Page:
Mid-Week Advent Service - December 13, 2017
Pastor Don Ninmer – Psalm 110:4
“The Lord has sworn and will not change his mind: ‘You are a priest forever, in the order of Melchizedek.” – Psalm 110:4
I must confess that I am not too fond of high priests. I am glad that we do not have any in our church. I am not too fond of high priests because there are some of them in the Bible who were not very nice people. In fact, they were mean and nasty people. We hear about two of them in the Lenten season. There was a man named Annas, who was a former high priest, but it seems that he was thrown out of office. We see how when Jesus was arrested, he conducted a preliminary hearing: Then the detachment of soldiers with its commander and the Jewish officials arrested Jesus. They bound Him and brought Him first to Annas, who was the father-in-law of Caiaphas, the high priest that year. (John 18:12-13)
In addition to Annas, we hear about his son-in-law, a man named Caiaphas. It seems like Caiaphas married into the right family. He was mean and nasty like the rest of them. When Jesus said this, one of the officials nearby struck Him in the face. Is this the way you answer the High priest? He demanded. If I said something wrong, Jesus replied, testify as to what is wrong. But if I spoke the truth, why did you strike me? Then Annas sent Him, still bound, to Caiaphas the high priest. It was there that Peter denied the Lord. Caiaphas then passed the buck: Then the Jews led Jesus from Caiaphas to the palace of the Roman governor.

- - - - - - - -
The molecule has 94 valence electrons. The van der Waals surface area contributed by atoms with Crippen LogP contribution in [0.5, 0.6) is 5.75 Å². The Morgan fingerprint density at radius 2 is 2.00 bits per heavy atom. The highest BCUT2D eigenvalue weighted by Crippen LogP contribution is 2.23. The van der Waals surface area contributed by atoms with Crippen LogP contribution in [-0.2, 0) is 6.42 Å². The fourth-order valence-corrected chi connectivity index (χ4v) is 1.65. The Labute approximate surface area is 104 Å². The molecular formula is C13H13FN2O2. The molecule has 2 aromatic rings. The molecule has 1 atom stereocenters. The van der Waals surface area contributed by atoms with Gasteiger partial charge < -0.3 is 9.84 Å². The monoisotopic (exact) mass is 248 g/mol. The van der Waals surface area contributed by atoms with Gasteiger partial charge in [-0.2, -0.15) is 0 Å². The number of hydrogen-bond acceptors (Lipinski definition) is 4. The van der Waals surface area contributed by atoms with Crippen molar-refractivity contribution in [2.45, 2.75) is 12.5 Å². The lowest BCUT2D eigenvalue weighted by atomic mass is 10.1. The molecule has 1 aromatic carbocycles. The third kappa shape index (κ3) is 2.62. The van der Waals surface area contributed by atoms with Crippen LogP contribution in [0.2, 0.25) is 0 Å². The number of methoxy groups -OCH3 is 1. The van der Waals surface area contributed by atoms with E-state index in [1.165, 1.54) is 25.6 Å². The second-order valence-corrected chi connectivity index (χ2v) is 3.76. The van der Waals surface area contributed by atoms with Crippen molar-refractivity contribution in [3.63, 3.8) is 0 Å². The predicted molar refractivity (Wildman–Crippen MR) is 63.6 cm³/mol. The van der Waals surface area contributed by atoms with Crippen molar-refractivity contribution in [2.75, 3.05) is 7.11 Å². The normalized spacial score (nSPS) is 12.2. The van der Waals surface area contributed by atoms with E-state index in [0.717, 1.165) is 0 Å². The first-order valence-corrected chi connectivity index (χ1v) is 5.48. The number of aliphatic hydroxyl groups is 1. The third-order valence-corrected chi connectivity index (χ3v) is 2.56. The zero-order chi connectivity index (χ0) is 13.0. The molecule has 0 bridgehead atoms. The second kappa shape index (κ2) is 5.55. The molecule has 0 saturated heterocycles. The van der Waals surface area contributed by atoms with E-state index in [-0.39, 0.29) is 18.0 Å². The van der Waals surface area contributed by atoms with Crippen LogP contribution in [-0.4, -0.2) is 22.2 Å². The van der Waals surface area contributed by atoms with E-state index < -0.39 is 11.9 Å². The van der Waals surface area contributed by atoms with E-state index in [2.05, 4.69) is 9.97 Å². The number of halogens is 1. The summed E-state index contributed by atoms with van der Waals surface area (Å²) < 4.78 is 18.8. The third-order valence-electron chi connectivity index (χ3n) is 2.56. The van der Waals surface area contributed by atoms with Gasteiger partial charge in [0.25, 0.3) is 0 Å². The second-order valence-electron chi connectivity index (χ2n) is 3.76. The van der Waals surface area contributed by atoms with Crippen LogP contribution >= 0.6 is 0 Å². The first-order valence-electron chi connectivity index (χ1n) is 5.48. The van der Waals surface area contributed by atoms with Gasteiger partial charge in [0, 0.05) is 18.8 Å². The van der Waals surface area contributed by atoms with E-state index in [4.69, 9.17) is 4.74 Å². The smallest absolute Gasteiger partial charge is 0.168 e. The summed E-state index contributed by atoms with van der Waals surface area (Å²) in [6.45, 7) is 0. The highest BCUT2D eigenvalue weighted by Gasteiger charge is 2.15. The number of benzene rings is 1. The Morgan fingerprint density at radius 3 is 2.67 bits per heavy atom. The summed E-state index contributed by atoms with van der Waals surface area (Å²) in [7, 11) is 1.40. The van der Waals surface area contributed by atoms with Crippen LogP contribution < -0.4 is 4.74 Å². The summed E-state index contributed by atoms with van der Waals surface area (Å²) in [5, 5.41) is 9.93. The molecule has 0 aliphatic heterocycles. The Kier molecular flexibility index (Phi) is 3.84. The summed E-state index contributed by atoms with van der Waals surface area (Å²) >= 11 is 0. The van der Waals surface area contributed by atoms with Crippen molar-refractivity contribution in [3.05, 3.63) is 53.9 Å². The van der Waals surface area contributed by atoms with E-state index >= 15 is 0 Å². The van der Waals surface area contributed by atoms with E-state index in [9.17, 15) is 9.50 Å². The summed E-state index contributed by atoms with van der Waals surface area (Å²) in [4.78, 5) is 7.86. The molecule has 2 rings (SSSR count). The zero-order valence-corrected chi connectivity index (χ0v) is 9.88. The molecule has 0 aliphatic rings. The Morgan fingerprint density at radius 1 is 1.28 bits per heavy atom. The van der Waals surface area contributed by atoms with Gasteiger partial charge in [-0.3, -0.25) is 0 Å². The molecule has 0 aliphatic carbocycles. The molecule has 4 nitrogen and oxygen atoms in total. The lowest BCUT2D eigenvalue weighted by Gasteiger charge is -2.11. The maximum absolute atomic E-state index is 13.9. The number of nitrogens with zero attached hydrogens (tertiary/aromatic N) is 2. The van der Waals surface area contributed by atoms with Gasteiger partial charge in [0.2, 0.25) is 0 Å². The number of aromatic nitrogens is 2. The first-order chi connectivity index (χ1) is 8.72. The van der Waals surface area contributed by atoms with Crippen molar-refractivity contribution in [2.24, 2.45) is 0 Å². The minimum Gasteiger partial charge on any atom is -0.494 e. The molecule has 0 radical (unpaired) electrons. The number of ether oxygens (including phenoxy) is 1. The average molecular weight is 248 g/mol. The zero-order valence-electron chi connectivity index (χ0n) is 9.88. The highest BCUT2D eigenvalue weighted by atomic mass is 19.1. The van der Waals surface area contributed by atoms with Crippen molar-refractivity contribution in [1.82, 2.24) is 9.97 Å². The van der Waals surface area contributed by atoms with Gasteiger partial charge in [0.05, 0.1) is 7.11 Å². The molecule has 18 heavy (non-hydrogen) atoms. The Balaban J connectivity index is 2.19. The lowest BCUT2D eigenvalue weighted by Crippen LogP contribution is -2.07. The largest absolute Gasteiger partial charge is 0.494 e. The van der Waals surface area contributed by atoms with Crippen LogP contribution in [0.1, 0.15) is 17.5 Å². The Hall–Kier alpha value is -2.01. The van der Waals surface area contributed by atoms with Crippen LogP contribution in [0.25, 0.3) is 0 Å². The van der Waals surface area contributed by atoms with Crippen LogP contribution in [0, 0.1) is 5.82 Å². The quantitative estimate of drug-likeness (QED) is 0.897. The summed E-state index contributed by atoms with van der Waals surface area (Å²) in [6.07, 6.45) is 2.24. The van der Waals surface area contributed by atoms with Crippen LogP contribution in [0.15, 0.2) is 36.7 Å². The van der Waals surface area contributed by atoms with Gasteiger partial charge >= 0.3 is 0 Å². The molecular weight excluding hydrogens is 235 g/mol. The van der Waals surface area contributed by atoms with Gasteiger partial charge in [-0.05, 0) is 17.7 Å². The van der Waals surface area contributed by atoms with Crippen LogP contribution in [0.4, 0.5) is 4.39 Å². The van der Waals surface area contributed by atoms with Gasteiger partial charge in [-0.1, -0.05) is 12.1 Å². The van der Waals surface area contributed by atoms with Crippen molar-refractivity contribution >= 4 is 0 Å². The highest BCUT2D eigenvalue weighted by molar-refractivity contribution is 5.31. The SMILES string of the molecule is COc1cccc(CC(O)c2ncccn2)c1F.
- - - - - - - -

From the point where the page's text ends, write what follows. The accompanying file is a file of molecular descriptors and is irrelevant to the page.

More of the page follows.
We get upset because the high priests were to be the religious leaders of the Israelite people. As such, their most important responsibility might well have been on the Day of Atonement. We remember that the temple designed by the Lord had a place called the holy of holies. No one would dare to enter that holy place. If they did they would surely have died.
On one day in the year, the Day of Atonement, the high priest would enter that holy of holies. He would first sacrifice a bull for his own sins. Then he would sacrifice a goat for the sins of the people. Hebrews speaks about that: But only the high priest entered the inner room, and that only once a year, and never without blood, which he offered for himself and for the sins of the people.
Perhaps you are wondering by now, what does all this have to do with Advent or Christmas? It seems to pertain more to the Lenten Season. We are now in the Advent season. But then our text shows us how this is important also in the Advent Season. The writer quotes the heavenly Father as speaking these words to Jesus: The Lord has sworn and will not change His mind: You are a priest forever, in the order of Melchizedek.
The name Melchizedek is mentioned in Psalm 110. Psalm 110 is a Messianic psalm. That means that in the Old Testament it speaks clearly about Jesus and describes some of the things that Jesus would do when He came to this earth. It is Messianic, speaking about the coming Messiah.